It is sometimes difficult to know how to commmunicate with people with disabilities without feeling awkward. For a period of time I drove a blind social worker around to her appointments and I learned a lot from that experience. People would sometimes try to address me instead of her, like if we were ordering at a fast food restaurant. She said, "I'm blind, not deaf!" She helped me understand that it was ok if I sometimes did not use the politically correct terminology (like saying "visually impaired" instead of "blind") She was not sensitive because she knew I was being respectful. I think that is the key--just acting natural and treating a disabled person like they were anyone else, and through your interactions you will gradually learn how to communicate better.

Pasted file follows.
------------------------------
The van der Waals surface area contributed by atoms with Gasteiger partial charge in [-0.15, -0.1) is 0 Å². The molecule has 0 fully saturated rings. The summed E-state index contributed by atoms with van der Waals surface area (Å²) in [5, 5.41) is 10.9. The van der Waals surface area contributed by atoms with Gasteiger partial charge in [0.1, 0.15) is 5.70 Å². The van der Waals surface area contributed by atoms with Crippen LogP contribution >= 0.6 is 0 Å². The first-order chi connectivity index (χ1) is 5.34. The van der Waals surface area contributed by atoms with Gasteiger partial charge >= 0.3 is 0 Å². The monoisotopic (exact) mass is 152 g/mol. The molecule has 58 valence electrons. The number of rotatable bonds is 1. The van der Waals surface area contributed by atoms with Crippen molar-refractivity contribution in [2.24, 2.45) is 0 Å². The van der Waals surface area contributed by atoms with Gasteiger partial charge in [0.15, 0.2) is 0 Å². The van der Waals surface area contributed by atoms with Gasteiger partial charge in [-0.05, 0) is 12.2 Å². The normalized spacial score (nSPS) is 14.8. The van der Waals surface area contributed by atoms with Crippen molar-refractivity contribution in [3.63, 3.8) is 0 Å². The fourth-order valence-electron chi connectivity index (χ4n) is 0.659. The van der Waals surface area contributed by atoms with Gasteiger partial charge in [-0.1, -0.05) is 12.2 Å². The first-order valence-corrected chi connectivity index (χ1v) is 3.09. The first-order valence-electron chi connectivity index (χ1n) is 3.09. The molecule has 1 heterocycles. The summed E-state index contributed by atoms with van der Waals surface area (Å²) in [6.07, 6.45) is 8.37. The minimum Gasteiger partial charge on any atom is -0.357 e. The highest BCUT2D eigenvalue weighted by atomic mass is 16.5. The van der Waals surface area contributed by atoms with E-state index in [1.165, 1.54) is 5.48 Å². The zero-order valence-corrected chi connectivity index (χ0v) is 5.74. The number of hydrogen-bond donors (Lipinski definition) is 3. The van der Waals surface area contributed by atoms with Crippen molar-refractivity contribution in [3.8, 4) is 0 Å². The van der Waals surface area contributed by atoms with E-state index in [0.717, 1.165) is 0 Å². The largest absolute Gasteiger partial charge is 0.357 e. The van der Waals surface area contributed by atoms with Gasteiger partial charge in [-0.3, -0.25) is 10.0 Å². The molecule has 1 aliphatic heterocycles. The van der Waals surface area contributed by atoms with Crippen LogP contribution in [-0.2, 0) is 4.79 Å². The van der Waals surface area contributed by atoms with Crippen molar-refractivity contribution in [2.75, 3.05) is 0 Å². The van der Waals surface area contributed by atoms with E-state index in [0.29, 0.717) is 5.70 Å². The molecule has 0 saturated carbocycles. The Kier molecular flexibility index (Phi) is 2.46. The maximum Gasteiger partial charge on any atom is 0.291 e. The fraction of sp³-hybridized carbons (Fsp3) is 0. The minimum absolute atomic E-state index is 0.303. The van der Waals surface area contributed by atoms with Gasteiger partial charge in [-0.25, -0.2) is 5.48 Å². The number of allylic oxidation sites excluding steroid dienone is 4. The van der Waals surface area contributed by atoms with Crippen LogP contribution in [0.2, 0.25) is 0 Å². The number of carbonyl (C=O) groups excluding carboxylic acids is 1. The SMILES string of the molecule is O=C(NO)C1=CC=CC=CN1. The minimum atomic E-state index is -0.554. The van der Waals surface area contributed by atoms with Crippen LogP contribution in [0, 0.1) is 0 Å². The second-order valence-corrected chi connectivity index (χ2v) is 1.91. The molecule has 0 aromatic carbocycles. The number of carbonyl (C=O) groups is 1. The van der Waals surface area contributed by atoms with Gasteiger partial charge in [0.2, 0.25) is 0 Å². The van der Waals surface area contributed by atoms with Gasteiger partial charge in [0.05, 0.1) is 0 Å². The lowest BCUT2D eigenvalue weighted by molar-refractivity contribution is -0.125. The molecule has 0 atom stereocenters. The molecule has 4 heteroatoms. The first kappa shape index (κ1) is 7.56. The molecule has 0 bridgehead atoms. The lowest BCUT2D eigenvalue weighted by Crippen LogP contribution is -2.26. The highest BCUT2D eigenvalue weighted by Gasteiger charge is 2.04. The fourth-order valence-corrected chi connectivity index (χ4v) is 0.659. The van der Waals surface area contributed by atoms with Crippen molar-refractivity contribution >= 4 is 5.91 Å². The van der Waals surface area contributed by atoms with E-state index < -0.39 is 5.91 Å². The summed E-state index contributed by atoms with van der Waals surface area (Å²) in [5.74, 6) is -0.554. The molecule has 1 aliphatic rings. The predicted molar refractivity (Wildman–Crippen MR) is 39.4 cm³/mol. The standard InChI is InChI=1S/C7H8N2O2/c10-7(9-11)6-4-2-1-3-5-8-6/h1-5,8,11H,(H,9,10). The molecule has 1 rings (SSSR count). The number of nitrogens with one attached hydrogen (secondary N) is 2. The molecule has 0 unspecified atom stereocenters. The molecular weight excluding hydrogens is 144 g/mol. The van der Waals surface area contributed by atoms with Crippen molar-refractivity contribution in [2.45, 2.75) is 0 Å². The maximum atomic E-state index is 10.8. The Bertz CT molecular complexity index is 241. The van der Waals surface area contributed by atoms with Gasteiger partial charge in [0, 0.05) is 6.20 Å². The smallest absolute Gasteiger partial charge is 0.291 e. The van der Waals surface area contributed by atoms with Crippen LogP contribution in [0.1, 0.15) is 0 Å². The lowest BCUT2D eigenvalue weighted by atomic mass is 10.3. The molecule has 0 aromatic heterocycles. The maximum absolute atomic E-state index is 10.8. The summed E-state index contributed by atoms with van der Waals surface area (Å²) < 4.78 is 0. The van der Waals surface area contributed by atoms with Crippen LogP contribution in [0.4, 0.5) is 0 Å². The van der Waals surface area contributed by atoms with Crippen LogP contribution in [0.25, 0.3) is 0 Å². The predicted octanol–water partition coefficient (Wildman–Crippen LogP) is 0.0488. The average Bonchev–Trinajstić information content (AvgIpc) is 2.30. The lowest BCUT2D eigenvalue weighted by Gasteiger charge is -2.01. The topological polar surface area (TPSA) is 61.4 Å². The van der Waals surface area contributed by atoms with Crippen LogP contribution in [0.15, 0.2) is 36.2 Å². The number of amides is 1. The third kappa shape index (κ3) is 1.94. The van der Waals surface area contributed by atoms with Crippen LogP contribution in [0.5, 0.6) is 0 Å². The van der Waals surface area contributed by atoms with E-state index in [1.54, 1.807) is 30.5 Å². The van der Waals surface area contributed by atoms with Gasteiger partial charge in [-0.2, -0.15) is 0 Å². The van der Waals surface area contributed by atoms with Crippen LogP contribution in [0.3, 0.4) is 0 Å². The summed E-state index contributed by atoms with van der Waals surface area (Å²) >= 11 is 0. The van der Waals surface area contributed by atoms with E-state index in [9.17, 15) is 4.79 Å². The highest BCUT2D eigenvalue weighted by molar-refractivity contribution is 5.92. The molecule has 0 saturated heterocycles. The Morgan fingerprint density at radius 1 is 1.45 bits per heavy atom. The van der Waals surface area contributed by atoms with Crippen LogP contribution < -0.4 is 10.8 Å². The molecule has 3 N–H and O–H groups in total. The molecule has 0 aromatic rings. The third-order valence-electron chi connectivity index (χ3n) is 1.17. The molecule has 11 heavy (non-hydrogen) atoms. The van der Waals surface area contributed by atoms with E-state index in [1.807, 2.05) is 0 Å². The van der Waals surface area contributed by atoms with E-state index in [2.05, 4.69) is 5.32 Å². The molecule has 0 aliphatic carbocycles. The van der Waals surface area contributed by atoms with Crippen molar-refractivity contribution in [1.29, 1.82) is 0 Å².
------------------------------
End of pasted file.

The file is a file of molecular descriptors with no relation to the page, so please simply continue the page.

I think another key reaction mentioned in the module is to always ask them if they need help instead of assuming it. One of my coworkers with a walking impairment fell one day and another coworker tried to assist him. He protested against any kind of help very vehemently. It is a natural reaction for most of us to want to help, but many disabled people have worked hard to reach their level of independence and don't want to "regress".